Data Snapshot: Channel Preferences and Cross-Channel Activity Benchmark, 2014

1404_DS_ConsumerChannelPreferenceBenchmark2014_COVERWe just published a Temkin Group data snapshot, Channel Preferences and Cross-Channel Activity Benchmark, 2014. The research examines consumer preferences for using different channels for completing common tasks as well as the frequency of several cross-channel interactions.

Here’s the executive summary:

In January 2014, we surveyed 10,000 U.S. consumers about their channel preferences for performing 11 different activities—such as opening an investment account or applying for a new credit card—and the frequency with which they perform common cross-channel activities. This data snapshot breaks down the results by age, examining how channel preferences and cross-channel activity levels vary across age groups. It also analyzes how cross-channel activity levels differ by mobile phone types.

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A key component of the research examines how consumers would like to complete 11 different interactions with companies. For seven of the activities, using a computer was the most popular or tied for the most popular channel. At the high end, 71% of consumers want to go online to check the delivery status of a purchase they’ve made. Two-thirds of consumers would prefer to go online to update their address on an account, purchase a new book, and check the balance on a saving or checking account.

But consumers do not want to do everything online. Less than one-third of consumers want to go online to open a new investment account or investigate a mistake in their monthly wireless bill. When it comes to resolving a technical problem on their computers or investigating a mistake on their cell phone bills, consumers most prefer talking to someone over the phone. And they want to meet in-person for activities such as purchasing a new auto insurance policy, selecting a life-insurance policy, and opening a new investment account.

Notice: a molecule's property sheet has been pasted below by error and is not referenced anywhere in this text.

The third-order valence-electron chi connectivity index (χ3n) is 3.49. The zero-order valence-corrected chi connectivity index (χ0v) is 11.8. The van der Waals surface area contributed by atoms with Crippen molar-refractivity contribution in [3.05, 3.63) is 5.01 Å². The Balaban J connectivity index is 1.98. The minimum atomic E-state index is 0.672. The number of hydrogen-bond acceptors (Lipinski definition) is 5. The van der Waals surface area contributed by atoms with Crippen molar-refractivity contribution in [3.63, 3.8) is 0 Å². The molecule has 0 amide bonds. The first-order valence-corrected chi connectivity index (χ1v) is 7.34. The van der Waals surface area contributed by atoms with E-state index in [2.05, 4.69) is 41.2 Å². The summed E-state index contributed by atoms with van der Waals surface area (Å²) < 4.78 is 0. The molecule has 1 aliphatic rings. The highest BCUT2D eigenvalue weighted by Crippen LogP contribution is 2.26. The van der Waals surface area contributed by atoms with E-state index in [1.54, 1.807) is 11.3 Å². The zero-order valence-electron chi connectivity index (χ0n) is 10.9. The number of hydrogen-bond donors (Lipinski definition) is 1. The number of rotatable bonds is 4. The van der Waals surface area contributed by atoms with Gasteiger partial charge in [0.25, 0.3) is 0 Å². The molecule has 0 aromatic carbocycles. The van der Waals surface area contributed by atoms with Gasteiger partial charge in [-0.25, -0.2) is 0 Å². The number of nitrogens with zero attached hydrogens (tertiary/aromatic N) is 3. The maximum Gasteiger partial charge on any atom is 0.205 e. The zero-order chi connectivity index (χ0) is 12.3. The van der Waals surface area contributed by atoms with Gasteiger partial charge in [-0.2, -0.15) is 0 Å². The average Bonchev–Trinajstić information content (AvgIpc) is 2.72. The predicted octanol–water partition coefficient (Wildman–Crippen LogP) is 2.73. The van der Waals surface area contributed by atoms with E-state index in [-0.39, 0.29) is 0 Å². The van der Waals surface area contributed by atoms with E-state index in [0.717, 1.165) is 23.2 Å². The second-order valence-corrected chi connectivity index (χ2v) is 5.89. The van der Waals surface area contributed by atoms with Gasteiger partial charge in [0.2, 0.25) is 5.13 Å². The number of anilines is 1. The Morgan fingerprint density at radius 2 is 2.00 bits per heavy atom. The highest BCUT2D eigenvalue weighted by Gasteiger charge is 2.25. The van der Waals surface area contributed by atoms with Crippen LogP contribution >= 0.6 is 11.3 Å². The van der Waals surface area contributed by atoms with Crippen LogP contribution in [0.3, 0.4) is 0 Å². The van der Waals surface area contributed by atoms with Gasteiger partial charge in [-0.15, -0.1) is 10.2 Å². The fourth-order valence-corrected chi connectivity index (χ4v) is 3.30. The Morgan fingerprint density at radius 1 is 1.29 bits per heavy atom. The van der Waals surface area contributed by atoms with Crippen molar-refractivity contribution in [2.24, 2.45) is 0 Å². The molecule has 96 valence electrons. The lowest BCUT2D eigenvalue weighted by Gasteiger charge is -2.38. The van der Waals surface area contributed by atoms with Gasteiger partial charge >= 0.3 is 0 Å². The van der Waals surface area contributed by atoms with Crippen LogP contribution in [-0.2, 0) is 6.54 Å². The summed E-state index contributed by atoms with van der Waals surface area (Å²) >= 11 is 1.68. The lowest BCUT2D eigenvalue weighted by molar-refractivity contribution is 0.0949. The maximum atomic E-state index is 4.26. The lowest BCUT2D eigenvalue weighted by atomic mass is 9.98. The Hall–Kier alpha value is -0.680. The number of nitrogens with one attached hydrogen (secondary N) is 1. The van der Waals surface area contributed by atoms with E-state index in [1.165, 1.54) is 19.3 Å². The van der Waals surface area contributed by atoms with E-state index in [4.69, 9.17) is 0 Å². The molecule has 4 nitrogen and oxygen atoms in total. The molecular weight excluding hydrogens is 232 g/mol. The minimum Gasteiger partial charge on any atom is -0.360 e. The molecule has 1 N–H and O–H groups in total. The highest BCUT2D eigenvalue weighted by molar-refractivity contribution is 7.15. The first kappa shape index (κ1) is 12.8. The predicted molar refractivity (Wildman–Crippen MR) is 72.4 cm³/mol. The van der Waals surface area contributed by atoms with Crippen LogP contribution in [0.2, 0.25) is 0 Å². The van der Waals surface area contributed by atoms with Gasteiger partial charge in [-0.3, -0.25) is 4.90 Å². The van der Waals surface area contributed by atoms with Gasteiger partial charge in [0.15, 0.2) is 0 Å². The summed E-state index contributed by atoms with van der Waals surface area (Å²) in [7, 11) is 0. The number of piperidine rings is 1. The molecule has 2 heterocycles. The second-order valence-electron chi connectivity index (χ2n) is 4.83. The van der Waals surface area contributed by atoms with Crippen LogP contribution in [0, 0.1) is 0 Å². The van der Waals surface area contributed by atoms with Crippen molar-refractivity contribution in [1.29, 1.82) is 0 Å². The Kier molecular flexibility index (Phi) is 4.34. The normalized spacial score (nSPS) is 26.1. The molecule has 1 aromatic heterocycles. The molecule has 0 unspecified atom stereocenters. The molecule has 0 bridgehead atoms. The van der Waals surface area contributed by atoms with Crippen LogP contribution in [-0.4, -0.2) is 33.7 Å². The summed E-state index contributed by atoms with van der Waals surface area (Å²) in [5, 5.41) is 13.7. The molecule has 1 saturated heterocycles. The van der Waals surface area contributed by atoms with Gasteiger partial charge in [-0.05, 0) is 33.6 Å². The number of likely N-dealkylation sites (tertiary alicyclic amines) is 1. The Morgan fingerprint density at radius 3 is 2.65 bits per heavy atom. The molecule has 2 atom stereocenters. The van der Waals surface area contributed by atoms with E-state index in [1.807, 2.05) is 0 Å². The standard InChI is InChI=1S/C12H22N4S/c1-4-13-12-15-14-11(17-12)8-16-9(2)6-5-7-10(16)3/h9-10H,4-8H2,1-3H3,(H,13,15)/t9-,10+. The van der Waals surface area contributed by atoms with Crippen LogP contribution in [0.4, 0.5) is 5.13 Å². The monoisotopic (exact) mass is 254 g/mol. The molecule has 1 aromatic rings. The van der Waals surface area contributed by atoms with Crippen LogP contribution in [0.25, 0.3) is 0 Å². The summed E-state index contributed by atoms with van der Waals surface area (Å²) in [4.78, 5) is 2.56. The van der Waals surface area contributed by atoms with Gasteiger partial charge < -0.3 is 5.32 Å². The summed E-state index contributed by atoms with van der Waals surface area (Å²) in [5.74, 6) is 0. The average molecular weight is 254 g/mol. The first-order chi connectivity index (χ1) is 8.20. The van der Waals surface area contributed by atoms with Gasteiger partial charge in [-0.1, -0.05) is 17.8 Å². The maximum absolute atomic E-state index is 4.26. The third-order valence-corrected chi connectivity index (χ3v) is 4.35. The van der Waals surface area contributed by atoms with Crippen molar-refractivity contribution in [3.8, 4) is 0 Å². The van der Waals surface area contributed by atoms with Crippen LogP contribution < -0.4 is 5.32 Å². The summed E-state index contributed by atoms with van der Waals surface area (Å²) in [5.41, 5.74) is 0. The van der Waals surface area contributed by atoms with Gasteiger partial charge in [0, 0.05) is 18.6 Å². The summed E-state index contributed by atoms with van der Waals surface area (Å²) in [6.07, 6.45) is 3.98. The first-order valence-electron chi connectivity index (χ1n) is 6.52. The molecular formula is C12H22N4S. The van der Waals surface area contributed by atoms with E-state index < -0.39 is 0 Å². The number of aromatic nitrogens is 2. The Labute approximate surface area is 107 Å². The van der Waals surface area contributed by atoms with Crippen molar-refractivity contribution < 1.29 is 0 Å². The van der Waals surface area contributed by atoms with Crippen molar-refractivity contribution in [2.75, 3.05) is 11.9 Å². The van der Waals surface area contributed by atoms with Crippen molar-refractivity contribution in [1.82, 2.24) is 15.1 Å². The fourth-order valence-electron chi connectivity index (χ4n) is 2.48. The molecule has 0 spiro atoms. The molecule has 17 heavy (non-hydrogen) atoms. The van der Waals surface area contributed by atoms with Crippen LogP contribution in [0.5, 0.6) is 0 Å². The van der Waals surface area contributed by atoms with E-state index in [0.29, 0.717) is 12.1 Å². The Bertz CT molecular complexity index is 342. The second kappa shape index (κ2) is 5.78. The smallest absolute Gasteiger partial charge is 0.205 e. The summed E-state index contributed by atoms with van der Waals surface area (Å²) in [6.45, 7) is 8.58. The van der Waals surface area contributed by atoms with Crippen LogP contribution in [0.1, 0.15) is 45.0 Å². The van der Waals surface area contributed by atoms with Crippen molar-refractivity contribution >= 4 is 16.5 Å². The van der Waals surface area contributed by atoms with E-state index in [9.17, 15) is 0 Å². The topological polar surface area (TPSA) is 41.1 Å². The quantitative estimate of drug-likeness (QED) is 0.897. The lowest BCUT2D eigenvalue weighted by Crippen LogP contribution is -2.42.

Here are some additional findings from the research:

  • Across every age group, consumers most preferred to go online to update their address, check the balance on their savings or checking accounts, check the delivery status of a purchase, and purchase a book.
  • The phone is the preferred channel for more than half of consumers 55 and older who are investigating a mistake on their wireless bill and consumers 65 and older who are trying to resolve a technical issue with their computer.
  • Meeting with someone in person is the preferred channel for more than half of consumers 45 and older who want to open a new investment account, consumers 75 and older who want to purchase a new auto insurance policy, and consumers 55 and older who want to select a life insurance policy.
  • Forty-three percent of consumers check competitors’ prices on their mobile phone when they are in a store.
  • iPhone users are the most likely to do all of the cross-channel activities examined in the research while Windows Mobile users are the least likely (out of the four major mobile phone platforms).

The report has 19 data-filled charts. Here’s an excerpt from the first chart in the report that shows the channel preferences of consumers for 11 different activities (the report also includes details by age breakdowns for all of these activities):

1404_ChannelPreferences

The report also examines the frequency that consumers do five different cross-channel activities (the report also includes details by age breakdowns for all of these activities):

1404_CrossChannelActivities

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Written by 

I'm an experience (XM) management catalyst; helping organizations improve results by engaging the hearts and minds of their employees, customers, and partners. I enjoy researching and speaking about leading-edge XM topics. I lead the Qualtrics XM Institute, which is the world's best job. We're igniting a global community of XM Professionals who are inspired and empowered to radically improve the human experience. To achieve this goal, my team focuses on thought leadership, training, and community building. My work is driven by a set of fundamental beliefs: 1) Everything starts and ends with human beings, so you need to understand how people think, feel, and behave; 2) XM is a discipline that needs to be woven throughout an organization's entire operating fabric; and 3) Building the XM discipline requires a combination of culture, competency, and technology.

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